52 Ancestors – Week 2018-29
By Don Taylor
Like many of my ancestors, Deborah Buel Maben, was a pioneer wife. She was born, raised, and married in eastern New York (Greene County). After she married she headed west with her husband to Michigan Territory. She was there when Michigan become a state. She passed away and was buried in Benton, Washtenaw County, Michigan, in the land she and her family settled.
Life aboard the Kitty Hawk didn’t support taking college courses very well. While at sea, my group typically worked 12 and 12. The birthing compartments really didn’t have anything that could be used as a study area. While in port, nobody wanted to do anything except get off the ship, so, it was typical to either be on duty and have a watch or be off the ship. After three and a half years on the Kitty Hawk, I think I only completed two or three courses. They were all part of the PACE – Program for Afloat College Education. The classes I had were sponsored by Chapman College, in Orange, California. Luckily, they all were transferable later on.
After my time aboard the Hawk, I went to a Navy School in Northwest, Virginia which is a tiny town in the southeast part of the state along the North Carolina border, just east of the Great Dismal Swamp. Nineteen weeks of school there prepared me for my next duty station, NAVCAMS EastPac. I arrived there shortly after Naval Communications Station, Honolulu was officially renamed Naval Communication Area Master Station, Eastern Pacific. There I worked in a funny little place we called the “Dinosaur Cage.”
NAVCAMS was a great duty station. It was located in the central valley of Oahu bordering the Eva Forest Reserve. After being on the housing waiting list for a few weeks, I was able to bring my wife and son to live with me in a Navy Housing community called “Camp Stover.” To get to Camp Stover you had to drive through the gate at Wheeler Air Force Base (Now Wheeler Army Air Field) then south through an Air Force housing area to the Naval Housing at Camp Stover. With the small navy base and housing, the larger Wheeler Air Force Base, and the huge Schofield Barracks across Kunia Road, there were many opportunities to take college courses. Chaminade University in Honolulu sponsored the classes and with a stable work environment, I was able to take quite a few courses, both lower and upper division. My lower division classes, such as Marine Biology and Oceanography, transferred to Anoka-Ramsey Community College. My upper division classes, such as Philosophy of Law, 430, later transferred to Metropolitan State University.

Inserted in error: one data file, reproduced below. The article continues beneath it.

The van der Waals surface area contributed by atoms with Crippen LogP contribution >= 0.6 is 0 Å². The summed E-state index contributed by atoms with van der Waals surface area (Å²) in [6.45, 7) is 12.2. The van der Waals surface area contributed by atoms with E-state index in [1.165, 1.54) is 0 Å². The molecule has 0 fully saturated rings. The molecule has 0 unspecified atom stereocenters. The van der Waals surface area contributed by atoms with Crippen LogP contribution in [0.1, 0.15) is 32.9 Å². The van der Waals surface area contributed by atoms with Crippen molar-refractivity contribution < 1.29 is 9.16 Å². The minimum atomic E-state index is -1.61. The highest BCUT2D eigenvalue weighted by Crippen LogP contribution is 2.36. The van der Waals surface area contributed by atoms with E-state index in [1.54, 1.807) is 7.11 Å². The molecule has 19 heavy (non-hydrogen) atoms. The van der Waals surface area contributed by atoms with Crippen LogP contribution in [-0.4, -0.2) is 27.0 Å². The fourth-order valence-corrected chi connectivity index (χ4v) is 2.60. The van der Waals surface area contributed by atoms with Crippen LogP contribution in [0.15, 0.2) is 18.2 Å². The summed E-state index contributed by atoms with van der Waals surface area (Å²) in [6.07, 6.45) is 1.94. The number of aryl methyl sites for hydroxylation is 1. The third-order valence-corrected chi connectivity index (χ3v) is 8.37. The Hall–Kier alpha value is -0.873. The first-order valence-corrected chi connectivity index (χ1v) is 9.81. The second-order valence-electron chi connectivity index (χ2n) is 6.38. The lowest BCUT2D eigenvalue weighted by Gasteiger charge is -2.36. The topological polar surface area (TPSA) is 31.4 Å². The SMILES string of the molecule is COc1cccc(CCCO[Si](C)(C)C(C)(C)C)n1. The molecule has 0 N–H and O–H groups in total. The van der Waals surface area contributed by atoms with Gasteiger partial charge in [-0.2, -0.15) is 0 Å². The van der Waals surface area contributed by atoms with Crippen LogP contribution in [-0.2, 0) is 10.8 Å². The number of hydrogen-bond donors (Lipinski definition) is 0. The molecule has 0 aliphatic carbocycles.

The most difficult class I had in college was through Chaminade. It was “American National Government.” For the final, the professor handed everyone two blue books to write our answers in and told us to let him know if we needed more. The test only had ten questions. I’ll remember that first question forever. “The office of the president of the United States consists of 12 major functions. Explain those functions and how they came to be either through law or tradition. Yes, the rest of the questions were like that too. I pretty much filled my two blue books and had to turn in my books when he called “Time.” I left feeling like I might have passed, but probably not. My hand was sore and cramping after two hours of writing when I left. Luckily, I did pass; I so didn’t want to have to retake that class.
After my three years in Hawaii, I decided to leave the Navy after 10 years/10 months active duty and return home to Minnesota. There I would make use of the GI Bill.
Today, the Kitty Hawk is decommissioned and destined to be scrapped. There is some activity to try to make it a museum ship. I would like to see that happen, but I doubt it will. The Kitty Hawk was the last of the aircraft carriers to run on oil and is one of the last two carriers that could be made into a museum. I understand that nuclear carriers are not candidates to become museums due to the destructive dismantling necessary to remove their reactors.
The Northwest, Virginia base has been renamed and is now the “Naval Support Activity Norfolk, Northwest Annex.” The equipment I was trained there to work on is long gone.
The base in Hawaii is repurposed and renamed. Google Earth shows that the equipment I worked on there is also long gone. (Although, it appeared some of it was still there in 2002 when I last visited Hawaii.)
Although I never took classes on the Chapman College campus, I look at it as the place I began my college education. Chapman College became Chapman University in 1991 and is highly ranked among master’s level universities in the west.[i]
I only one class on the Chaminade campus. There was a Marine Biology class that required lab work and labs for the class were on campus. The campus was only about 25 miles away from the base. All of the lectures were in Wahiawa. While I attended Chaminade it added graduate programs and changed its name from Chaminade College to Chaminade University.[ii]
By Don Taylor
Following families through the pre-1850 Census is always a challenge. I was researching my 4th great-grandmother, Deborah Buel Maben. She married in 1824 and I’ve been able to follow her through her husband in the census records during her married life. I began working to find evidence of her in the 1820 Census. I knew she was married in Greene County, New York and I quickly found what appeared to be her father, Robert Maben (Mabin in the census Record).
Next, I mapped the family out with what I believed I knew about the family. Do the children I know about fit the Census record?
Robert Mabin 2 1 1 1 1 – 2 2 – 1 –
< 10 = 2 Presumed to be Addison T,. Age 3
Presumed to be John, Age 9 10-16 = 1 Unknown Child –
16-18 = 1 Presumed to be James, Age 17
16-26 = 1 Duplicate of above person (James)
26-45 = 1 Presumed to be Robert Maben, Age 39
Over 45 –
< 10 = 2 Presumed to include Mary E. Maben, Age 5
Presumed to include Electa Maben, Age 2 months.
10-16 = 2 Presumed to Include Deborah Buel Maben, Age 15
Presumed to Include Sarah, Age 13
26-45 = 1 Presumed to be Electa, Age 38
Over 45 –
In this case, every child I know about appears to be enumerated along with Robert Maben and his wife, Electa, fit the age ranges given in the census. Now, I’m confident that the Maben family was in Lexington, Green County, New York in 1820.